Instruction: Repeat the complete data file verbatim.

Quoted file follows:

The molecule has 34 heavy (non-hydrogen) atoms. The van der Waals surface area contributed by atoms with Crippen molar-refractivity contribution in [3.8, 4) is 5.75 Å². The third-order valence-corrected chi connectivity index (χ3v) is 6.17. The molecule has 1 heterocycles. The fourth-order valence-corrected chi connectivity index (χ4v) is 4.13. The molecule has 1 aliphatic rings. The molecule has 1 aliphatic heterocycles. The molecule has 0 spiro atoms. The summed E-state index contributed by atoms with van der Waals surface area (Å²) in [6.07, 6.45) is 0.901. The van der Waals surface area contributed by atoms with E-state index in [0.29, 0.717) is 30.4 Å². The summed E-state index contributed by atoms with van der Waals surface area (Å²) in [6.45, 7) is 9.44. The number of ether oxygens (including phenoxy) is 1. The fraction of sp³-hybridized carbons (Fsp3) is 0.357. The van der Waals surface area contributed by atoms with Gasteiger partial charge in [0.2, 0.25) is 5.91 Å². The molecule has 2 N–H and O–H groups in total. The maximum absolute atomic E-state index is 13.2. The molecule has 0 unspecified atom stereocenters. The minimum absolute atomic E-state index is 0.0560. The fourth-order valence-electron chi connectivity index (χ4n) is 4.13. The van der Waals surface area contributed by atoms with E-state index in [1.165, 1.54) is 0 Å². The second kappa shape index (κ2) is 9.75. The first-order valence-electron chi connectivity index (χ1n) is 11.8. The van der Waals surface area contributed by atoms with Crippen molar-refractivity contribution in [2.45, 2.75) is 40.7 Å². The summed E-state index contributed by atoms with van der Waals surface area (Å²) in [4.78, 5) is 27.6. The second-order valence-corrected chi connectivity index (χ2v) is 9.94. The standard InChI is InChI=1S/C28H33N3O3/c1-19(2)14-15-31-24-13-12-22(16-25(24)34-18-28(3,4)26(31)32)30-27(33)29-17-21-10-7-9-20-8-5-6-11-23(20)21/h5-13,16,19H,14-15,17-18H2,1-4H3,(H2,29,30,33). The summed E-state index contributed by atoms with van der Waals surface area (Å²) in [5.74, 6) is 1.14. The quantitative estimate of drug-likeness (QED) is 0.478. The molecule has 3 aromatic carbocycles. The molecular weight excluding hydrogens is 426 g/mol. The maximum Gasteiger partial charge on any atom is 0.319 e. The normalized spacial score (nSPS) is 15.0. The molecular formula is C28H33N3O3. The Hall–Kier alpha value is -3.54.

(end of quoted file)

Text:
The molecule has 34 heavy (non-hydrogen) atoms. The van der Waals surface area contributed by atoms with Crippen molar-refractivity contribution in [3.8, 4) is 5.75 Å². The third-order valence-corrected chi connectivity index (χ3v) is 6.17. The molecule has 1 heterocycles. The fourth-order valence-corrected chi connectivity index (χ4v) is 4.13. The molecule has 1 aliphatic rings. The molecule has 1 aliphatic heterocycles. The molecule has 0 spiro atoms. The summed E-state index contributed by atoms with van der Waals surface area (Å²) in [6.07, 6.45) is 0.901. The van der Waals surface area contributed by atoms with E-state index in [0.29, 0.717) is 30.4 Å². The summed E-state index contributed by atoms with van der Waals surface area (Å²) in [6.45, 7) is 9.44. The number of ether oxygens (including phenoxy) is 1. The fraction of sp³-hybridized carbons (Fsp3) is 0.357. The van der Waals surface area contributed by atoms with Gasteiger partial charge in [0.2, 0.25) is 5.91 Å². The molecule has 2 N–H and O–H groups in total. The maximum absolute atomic E-state index is 13.2. The molecule has 0 unspecified atom stereocenters. The minimum absolute atomic E-state index is 0.0560. The fourth-order valence-electron chi connectivity index (χ4n) is 4.13. The van der Waals surface area contributed by atoms with E-state index in [1.165, 1.54) is 0 Å². The second kappa shape index (κ2) is 9.75. The first-order valence-electron chi connectivity index (χ1n) is 11.8. The van der Waals surface area contributed by atoms with Crippen molar-refractivity contribution in [2.45, 2.75) is 40.7 Å². The summed E-state index contributed by atoms with van der Waals surface area (Å²) in [4.78, 5) is 27.6. The second-order valence-corrected chi connectivity index (χ2v) is 9.94. The standard InChI is InChI=1S/C28H33N3O3/c1-19(2)14-15-31-24-13-12-22(16-25(24)34-18-28(3,4)26(31)32)30-27(33)29-17-21-10-7-9-20-8-5-6-11-23(20)21/h5-13,16,19H,14-15,17-18H2,1-4H3,(H2,29,30,33). The summed E-state index contributed by atoms with van der Waals surface area (Å²) in [5.74, 6) is 1.14. The quantitative estimate of drug-likeness (QED) is 0.478. The molecule has 3 aromatic carbocycles. The molecular weight excluding hydrogens is 426 g/mol. The maximum Gasteiger partial charge on any atom is 0.319 e. The normalized spacial score (nSPS) is 15.0. The molecular formula is C28H33N3O3. The Hall–Kier alpha value is -3.54.